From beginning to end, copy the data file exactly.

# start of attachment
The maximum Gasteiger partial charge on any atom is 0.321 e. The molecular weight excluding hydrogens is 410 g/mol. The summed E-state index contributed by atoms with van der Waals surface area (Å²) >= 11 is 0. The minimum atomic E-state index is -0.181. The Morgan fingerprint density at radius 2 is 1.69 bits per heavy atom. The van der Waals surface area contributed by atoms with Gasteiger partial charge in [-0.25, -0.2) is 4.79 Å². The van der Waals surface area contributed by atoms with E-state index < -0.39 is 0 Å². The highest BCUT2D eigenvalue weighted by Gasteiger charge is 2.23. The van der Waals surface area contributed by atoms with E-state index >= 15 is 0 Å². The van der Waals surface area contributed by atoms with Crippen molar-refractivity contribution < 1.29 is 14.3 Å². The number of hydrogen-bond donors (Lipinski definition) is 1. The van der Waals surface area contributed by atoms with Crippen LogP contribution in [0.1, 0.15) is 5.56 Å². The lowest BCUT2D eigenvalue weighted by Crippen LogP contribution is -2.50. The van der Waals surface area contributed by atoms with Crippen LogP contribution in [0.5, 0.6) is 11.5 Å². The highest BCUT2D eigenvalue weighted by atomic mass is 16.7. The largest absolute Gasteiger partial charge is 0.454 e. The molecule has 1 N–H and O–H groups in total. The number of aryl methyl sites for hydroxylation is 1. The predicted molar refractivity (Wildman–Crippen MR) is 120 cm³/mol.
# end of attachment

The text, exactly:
The maximum Gasteiger partial charge on any atom is 0.321 e. The molecular weight excluding hydrogens is 410 g/mol. The summed E-state index contributed by atoms with van der Waals surface area (Å²) >= 11 is 0. The minimum atomic E-state index is -0.181. The Morgan fingerprint density at radius 2 is 1.69 bits per heavy atom. The van der Waals surface area contributed by atoms with Gasteiger partial charge in [-0.25, -0.2) is 4.79 Å². The van der Waals surface area contributed by atoms with E-state index < -0.39 is 0 Å². The highest BCUT2D eigenvalue weighted by Gasteiger charge is 2.23. The van der Waals surface area contributed by atoms with E-state index >= 15 is 0 Å². The van der Waals surface area contributed by atoms with Crippen molar-refractivity contribution < 1.29 is 14.3 Å². The number of hydrogen-bond donors (Lipinski definition) is 1. The van der Waals surface area contributed by atoms with Crippen LogP contribution in [0.1, 0.15) is 5.56 Å². The lowest BCUT2D eigenvalue weighted by Crippen LogP contribution is -2.50. The van der Waals surface area contributed by atoms with Crippen LogP contribution in [0.5, 0.6) is 11.5 Å². The highest BCUT2D eigenvalue weighted by atomic mass is 16.7. The largest absolute Gasteiger partial charge is 0.454 e. The molecule has 1 N–H and O–H groups in total. The number of aryl methyl sites for hydroxylation is 1. The predicted molar refractivity (Wildman–Crippen MR) is 120 cm³/mol.